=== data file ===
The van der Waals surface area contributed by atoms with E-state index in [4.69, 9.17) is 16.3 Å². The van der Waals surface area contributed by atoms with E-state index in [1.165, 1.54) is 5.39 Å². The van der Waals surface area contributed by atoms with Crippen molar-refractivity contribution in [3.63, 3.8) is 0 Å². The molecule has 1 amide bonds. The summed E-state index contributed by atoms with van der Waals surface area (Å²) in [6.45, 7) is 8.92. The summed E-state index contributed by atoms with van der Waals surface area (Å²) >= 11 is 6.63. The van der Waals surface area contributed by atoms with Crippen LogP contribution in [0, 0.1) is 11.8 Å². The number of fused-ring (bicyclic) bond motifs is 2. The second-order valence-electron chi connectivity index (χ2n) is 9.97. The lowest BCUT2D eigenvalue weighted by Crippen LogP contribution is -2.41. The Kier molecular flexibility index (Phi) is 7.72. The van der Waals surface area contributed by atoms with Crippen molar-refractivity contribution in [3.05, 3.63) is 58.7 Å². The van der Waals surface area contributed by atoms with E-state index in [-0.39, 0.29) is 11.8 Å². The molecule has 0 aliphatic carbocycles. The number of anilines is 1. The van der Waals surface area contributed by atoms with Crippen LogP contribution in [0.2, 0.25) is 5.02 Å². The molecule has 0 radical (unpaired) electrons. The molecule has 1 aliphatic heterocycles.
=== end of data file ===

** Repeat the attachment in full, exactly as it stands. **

The van der Waals surface area contributed by atoms with E-state index in [4.69, 9.17) is 16.3 Å². The van der Waals surface area contributed by atoms with E-state index in [1.165, 1.54) is 5.39 Å². The van der Waals surface area contributed by atoms with Crippen molar-refractivity contribution in [3.63, 3.8) is 0 Å². The molecule has 1 amide bonds. The summed E-state index contributed by atoms with van der Waals surface area (Å²) in [6.45, 7) is 8.92. The summed E-state index contributed by atoms with van der Waals surface area (Å²) >= 11 is 6.63. The van der Waals surface area contributed by atoms with Crippen LogP contribution in [0, 0.1) is 11.8 Å². The number of fused-ring (bicyclic) bond motifs is 2. The second-order valence-electron chi connectivity index (χ2n) is 9.97. The lowest BCUT2D eigenvalue weighted by Crippen LogP contribution is -2.41. The Kier molecular flexibility index (Phi) is 7.72. The van der Waals surface area contributed by atoms with Crippen molar-refractivity contribution in [3.05, 3.63) is 58.7 Å². The van der Waals surface area contributed by atoms with E-state index in [-0.39, 0.29) is 11.8 Å². The molecule has 0 aliphatic carbocycles. The number of anilines is 1. The van der Waals surface area contributed by atoms with Crippen LogP contribution in [0.2, 0.25) is 5.02 Å². The molecule has 0 radical (unpaired) electrons. The molecule has 1 aliphatic heterocycles.